PensionBee helps savers manage their pension like they manage their bank account – with 24/7 online access to their balance via the website and app, and the ability to make contributions and withdrawals in a few clicks.
One-off or regular contributions via bank transfer or Direct Debit can be easily set up online or via the PensionBee app.
Contributions can be made from personal or business bank accounts, as a sole trader or a limited company respectively. If you’re the director of a limited company, company contributions may be considered as an allowable business expense and could be offset against your company’s corporation tax. If you fall into this category, do speak to your accountant to make sure you make pension contributions in the most tax efficient way.
What’s the difference between a self-employed pension from PensionBee and a normal pension from PensionBee?
Nothing! There’s no difference to the pension you’ll get; the only difference is in the sign up journey, where you will have the option to skip the “add a pension” step. Everything else remains the same.
New customers can choose from the same choice of pension plans, and enjoy exactly the same benefits as existing customers. PensionBee offers nine investment options, including the new Fossil Fuel Free Plan which completely excludes fossil fuel producers and persistent violators of the UN Global Compact.
See my related post here on why I decided to move my PensionBee savings to the Fossil Fuel Free Plan.
All-in fees range from 0.50% to 0.95%, depending on the plan chosen, with 50% off for the portion of savings over £100,000.
The PensionBee journey
Each PensionBee customer gets their very own UK-based account manager (BeeKeeper) to look after them and their pension <*waves hi to Rosie who is mine*>. In addition, 24/7 online access to their balance is always available via the website and app.
Once they’ve made a contribution, self-employed customers will have access to PensionBee’s bespoke retirement planning tool, designed to help savers better plan for retirement. Here you can see a projection of the retirement income you could end up with based on the size of your current savings and forecast contributions. I’ve found this really useful for motivating me to increase my contributions because I am really going to need more than my current projected annual income!
The myth that the State Pension will support you
If any of you have read this far and are still procrastinating, I think I might know why. There’s a real misconception that people believe they will be able to fall back on the State Pension if they haven’t saved enough ahead of retirement.
So let me ask you this. Do you think you can survive on just over £750 a month?
The full State Pension currently pays an annual income of just £9,110.40, which equates to £759.20 per month or £175.20 per week. If you want to be able to enjoy a comfortable retirement, this will be really difficult without additional savings to top this up. It’s crucial that you start to contribute towards your personal retirement savings now to supplement the State Pension, and allow you to enjoy a higher quality of life in your later years. Your future self will thank you, I promise!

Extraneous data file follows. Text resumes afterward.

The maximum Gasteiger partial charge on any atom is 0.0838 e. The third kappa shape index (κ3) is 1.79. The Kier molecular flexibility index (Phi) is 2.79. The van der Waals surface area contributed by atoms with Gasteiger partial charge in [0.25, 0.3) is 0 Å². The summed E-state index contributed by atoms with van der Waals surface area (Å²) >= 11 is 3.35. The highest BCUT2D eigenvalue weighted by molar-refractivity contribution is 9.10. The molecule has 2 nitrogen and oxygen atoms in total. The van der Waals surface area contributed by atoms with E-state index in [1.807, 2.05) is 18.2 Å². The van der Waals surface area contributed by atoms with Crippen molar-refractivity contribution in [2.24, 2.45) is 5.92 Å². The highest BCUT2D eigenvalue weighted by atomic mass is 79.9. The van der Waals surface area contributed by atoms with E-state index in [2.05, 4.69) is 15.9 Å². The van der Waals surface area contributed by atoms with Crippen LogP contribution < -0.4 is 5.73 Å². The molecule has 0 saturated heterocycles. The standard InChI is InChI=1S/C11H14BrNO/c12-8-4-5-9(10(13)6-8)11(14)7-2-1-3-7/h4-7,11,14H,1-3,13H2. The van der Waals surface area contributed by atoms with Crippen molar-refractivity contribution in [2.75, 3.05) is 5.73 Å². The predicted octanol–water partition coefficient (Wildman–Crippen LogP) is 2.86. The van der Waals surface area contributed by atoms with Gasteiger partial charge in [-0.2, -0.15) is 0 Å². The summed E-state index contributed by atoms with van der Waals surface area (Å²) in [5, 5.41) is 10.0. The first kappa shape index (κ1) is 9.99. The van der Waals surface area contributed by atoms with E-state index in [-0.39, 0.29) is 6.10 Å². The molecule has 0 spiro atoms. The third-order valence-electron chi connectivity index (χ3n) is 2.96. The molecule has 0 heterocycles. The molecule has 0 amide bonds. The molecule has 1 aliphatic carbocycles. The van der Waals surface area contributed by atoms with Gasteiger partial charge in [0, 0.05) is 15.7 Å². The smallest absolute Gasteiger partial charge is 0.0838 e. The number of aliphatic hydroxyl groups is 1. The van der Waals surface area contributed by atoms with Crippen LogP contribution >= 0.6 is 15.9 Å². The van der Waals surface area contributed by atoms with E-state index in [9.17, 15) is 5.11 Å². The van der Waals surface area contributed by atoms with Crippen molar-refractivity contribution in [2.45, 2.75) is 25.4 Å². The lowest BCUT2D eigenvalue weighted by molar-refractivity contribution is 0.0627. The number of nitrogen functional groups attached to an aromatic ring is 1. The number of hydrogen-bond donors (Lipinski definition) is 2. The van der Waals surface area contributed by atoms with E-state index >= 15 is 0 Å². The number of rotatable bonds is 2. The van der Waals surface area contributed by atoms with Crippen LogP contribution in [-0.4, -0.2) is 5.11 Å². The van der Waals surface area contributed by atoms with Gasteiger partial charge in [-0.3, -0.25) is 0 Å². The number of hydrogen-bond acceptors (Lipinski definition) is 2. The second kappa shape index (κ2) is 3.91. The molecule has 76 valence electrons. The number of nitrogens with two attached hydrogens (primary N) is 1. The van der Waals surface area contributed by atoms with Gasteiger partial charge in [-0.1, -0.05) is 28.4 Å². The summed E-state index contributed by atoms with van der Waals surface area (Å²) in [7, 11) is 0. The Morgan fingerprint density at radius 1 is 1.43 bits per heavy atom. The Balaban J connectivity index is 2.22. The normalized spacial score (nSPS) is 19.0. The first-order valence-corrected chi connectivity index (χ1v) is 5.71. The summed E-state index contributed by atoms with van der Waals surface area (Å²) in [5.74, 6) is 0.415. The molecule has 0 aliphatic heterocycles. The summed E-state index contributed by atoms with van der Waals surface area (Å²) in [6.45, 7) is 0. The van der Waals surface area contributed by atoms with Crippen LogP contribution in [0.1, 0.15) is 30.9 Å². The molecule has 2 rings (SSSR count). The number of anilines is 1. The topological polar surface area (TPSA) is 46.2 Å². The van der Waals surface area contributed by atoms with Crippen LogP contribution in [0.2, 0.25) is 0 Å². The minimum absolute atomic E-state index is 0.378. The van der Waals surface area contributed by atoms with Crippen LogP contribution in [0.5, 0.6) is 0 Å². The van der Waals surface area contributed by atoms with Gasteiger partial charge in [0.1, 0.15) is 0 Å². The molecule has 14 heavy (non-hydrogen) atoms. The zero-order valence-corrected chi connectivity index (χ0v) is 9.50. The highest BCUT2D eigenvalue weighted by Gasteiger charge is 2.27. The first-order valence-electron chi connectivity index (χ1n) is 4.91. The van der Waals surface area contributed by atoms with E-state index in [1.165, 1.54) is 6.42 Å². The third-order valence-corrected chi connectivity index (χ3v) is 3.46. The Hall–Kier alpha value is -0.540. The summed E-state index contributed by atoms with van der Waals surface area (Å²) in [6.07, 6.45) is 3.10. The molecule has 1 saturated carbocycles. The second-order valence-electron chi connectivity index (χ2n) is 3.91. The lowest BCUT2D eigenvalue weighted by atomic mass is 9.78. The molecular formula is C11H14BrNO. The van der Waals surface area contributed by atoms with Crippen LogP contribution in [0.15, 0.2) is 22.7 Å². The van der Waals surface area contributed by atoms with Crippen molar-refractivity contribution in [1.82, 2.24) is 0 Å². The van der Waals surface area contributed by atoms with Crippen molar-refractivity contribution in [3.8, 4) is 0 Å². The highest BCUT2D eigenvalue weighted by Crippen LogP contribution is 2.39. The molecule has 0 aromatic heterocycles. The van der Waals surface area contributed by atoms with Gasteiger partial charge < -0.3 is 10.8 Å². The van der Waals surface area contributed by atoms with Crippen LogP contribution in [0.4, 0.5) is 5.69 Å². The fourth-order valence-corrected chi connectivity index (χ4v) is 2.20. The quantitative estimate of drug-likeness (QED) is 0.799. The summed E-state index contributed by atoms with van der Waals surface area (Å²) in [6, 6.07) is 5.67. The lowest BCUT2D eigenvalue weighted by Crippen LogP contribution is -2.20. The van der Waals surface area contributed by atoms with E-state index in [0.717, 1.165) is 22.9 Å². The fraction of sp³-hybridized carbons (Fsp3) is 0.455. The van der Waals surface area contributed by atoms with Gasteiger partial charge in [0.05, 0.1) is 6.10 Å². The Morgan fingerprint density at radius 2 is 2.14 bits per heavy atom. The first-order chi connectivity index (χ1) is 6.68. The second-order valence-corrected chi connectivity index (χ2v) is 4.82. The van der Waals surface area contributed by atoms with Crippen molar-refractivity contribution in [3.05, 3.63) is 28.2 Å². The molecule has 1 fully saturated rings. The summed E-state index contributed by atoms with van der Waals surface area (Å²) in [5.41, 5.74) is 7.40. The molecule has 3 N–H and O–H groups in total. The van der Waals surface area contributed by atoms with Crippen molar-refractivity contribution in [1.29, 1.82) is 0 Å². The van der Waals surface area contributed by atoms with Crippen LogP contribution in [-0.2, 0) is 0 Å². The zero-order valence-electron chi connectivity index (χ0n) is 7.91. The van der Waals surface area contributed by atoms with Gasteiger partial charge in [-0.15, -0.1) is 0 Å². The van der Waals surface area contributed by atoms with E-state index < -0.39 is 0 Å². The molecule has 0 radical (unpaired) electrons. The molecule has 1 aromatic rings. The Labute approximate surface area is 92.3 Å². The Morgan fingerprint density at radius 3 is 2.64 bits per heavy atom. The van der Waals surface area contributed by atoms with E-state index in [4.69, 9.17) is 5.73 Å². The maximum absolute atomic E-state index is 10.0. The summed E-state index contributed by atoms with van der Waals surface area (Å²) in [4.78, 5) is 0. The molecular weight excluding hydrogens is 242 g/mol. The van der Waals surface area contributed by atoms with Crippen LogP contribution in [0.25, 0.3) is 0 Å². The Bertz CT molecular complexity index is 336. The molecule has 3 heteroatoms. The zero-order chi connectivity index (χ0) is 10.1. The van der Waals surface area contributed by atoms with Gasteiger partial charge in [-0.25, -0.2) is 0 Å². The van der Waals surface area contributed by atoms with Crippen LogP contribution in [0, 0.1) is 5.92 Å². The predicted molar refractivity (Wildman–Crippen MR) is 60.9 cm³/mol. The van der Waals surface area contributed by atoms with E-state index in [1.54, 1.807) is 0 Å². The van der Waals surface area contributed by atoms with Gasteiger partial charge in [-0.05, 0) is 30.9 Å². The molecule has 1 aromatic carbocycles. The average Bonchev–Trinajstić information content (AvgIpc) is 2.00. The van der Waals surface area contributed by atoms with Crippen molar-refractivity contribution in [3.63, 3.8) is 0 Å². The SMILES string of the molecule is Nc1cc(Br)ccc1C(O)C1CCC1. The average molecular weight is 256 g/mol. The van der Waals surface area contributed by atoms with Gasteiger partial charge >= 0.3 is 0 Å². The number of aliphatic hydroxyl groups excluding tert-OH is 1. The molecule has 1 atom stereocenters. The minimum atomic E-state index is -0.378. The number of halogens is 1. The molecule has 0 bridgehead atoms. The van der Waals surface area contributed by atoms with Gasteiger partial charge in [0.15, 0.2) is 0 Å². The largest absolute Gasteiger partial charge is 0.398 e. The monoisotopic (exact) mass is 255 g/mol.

To conclude this article, I want to reflect on an observation I made in that FT article a little over a year ago. I said “At 30 years old, my pension pot was equivalent to my husband’s. Now aged 38, life events mean it is significantly lower, with the gap widening each month. I can never close that gap.”
A little over a year later, that gap continues to widen. He benefits from employer contributions to his pension; as a self-employed person, I do not.
The self-employed don’t benefit from additional ‘free’ money into their pension savings via employer contributions. For this reason they will always face a steeper uphill struggle to save enough for retirement compared to their employed counterparts. This is why it is so important that we take the actions we do have control over to save for retirement; act for the best interest of your future self now and open a personal pension if you haven’t already.
PensionBee CEO Romi Savova joined me in The Money Lounge for a fantastic expert workshop on Pensions 101, where we discussed the importance of retirement planning and what you need to be aware of. For access to this interview and many more expert workshops on topics ranging from Ethical Investing through to Life Insurance plus monthly financial coaching and accountability to achieve your money goals, take a look at our membership community for women, The Money Lounge.